Even with all their flaws, dysfunctions, and malfunctions, in the laboratory of the real world market economics has survived, outperformed, and sprung back up like weeds in the barren cracks and dark shadows of, the rigid central planning of oppressive government regimes attempting to control individual behavior. Maybe this is because market economics both distirbutres throughout the economy the enormous "computational complexity" of all the planning and decision making, and moves the decision making closer to the relevant information by putting control over individual behavior with the individual. Regardless of the reasons, the lesson of history so far is still that the invisible hand beats the iron fist. See also, the connections between liberty and economics Reagan draws in his Brandenburg Gate Speech. See also, the epic fail known as the War on Drugs, which ironically Reagan did not see as violating the same precepts he recognized as correct. We are all blind in our own ways.
See the Wikipedia article on the Tyranny of Small Decisions
A specific case is artificially low interest rates causing underproductive allocation of capital. A project only needs to make more than its cost of capital to be profitable. So if a project that only makes 1% can be financed at .5% then somebody will probably take it. However because of thermodynamics this will in general involve irreversible commitment or use of some physical capital in the real world, which cannot be un-done if a better project comes along.
The overpopulation of the Earth, and the production of increasingly powerful technologies, requires humanity to cooperate in ways where heretofore it competed.
Throughout history both the struggle for survival against nature and the competition among tribes and nations has made humans increasingly efficient at exploiting the Earth to build weapons and infrastructure. Until now this has been a competitive advantage deciding the survival of civilizations, and it has not been necessary for the survival of the species for humanity as a whole to cooperate rather than compete.
However the logical end result of ever-increasingly powerful technologies and ravenous exploitation of the Earth is a destroyed ecosystem and an extinct species.
These ecological challenges require humanity to adapt in a way that it has never had to before, and its ability to meet that challenge will be key to the success or failure of the species from here forward.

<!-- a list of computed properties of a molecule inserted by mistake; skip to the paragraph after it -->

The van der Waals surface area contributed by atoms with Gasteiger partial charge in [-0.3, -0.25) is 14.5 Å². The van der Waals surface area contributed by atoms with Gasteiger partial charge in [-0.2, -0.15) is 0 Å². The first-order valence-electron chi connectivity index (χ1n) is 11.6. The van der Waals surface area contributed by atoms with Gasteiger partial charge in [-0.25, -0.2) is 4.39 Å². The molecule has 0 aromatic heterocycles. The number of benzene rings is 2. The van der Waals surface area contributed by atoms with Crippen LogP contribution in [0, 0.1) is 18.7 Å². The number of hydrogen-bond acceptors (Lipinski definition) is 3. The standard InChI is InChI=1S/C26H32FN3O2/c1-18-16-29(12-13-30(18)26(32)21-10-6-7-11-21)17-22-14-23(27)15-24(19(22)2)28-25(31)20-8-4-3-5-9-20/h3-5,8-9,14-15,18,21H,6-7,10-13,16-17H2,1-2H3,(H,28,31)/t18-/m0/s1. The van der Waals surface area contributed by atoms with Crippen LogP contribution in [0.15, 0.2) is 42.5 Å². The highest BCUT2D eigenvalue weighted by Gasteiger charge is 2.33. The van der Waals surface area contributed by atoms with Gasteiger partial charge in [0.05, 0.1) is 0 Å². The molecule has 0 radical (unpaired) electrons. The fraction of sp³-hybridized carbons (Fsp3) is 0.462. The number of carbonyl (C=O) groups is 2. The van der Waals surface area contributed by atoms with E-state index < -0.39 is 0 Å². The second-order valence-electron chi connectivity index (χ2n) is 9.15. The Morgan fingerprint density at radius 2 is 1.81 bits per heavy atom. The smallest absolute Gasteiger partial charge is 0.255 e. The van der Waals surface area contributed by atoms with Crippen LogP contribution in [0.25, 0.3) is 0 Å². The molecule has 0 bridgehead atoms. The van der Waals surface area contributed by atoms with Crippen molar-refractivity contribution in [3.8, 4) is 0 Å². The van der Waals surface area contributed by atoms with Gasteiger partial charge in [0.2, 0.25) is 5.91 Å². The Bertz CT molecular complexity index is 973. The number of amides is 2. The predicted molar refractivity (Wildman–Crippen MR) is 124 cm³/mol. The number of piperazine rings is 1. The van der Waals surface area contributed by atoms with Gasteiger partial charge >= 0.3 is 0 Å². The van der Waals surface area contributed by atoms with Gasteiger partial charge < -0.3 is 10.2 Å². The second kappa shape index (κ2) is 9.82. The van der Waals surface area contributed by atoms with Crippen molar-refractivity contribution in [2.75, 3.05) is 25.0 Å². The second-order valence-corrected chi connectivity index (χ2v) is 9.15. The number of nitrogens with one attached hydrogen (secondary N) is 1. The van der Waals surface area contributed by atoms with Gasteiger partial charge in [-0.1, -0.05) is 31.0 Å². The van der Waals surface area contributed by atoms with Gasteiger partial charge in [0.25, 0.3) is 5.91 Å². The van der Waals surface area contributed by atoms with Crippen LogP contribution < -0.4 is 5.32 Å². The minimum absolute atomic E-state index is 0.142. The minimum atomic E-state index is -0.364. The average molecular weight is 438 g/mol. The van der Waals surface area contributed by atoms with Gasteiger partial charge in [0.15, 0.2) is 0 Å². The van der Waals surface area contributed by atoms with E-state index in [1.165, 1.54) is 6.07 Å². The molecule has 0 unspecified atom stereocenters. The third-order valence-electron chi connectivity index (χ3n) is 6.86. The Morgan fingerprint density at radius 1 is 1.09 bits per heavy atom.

As of 2017 February 18, the 3 warmest years on record, in order, are 2016, 2015, 2014. 4 of the 5 warmest years on record are since 2013. 11 of the 12 warmest are since 2000. See NOAA State of the Climate.
Long-lived pollutants may be an even greater threat to life on earth than climate change. Humans have created radioactive isotopes that never existed in nature, some of which will decay for billions of years, about the practical life of the solar system. Humans have also created many Persistent Organic Pollutants which are resistant to breaking down in the ecosystem and therefore continue to do harm for long periods of time.
There is a qualitative difference in ecological harm between releasing carbon that the Earth can reabsorb in its natural cycle, vs. creating persistent organic pollutants or radioactive isotopes that never existed in nature and will outlive the solar system.
Nature starts fires with volcanoes and lightning and reabsorbs the carbon with plants. The damage humans are doing with carbon is because of the enormous scale of their activity.
Although we don't know exactly what the number is, the Earth has some finite carrying capacity, a maximum amount of life the ecosystem can support. Because of their success as a species the humans have reproduced rampantly enough to call that limit into relevance.
It is imperative humans find ways to control population growth consistent with freedom and human rights. Some countries already have their population growth under control, but some don't.
Not only have humans almost destroyed themselves with nuclear weapons both intentionally (Cuban missile crisis, world quite possibly saved by Soviet Navy officer Vasili Arkhipov), and accidentally (a long list of events, including a famous one in which Soviet Lt. Col. Stanislav Petrov judged instrument readings showing incoming nuclear missiles to be erroneous and thereby averted orders to retaliate) - technologies meant to be peaceful have brought about some of the worst disasters in human history (Chernobyl, Fukushima).
The warnings of great thinkers like Stephen Hawking that powerful technologies like artificial intelligence, could have large, unknown, and possibly adverse consequences, are not to be taken lightly. Moreover the historical record of technologies malfunctioning or being vulnerable to unforseen circumstances or intentional attack (whether a nuclear reactor or a computer program) demonstrates that even peaceful technologies can be sources of risk - so with sufficiently powerful technologies, existential risk.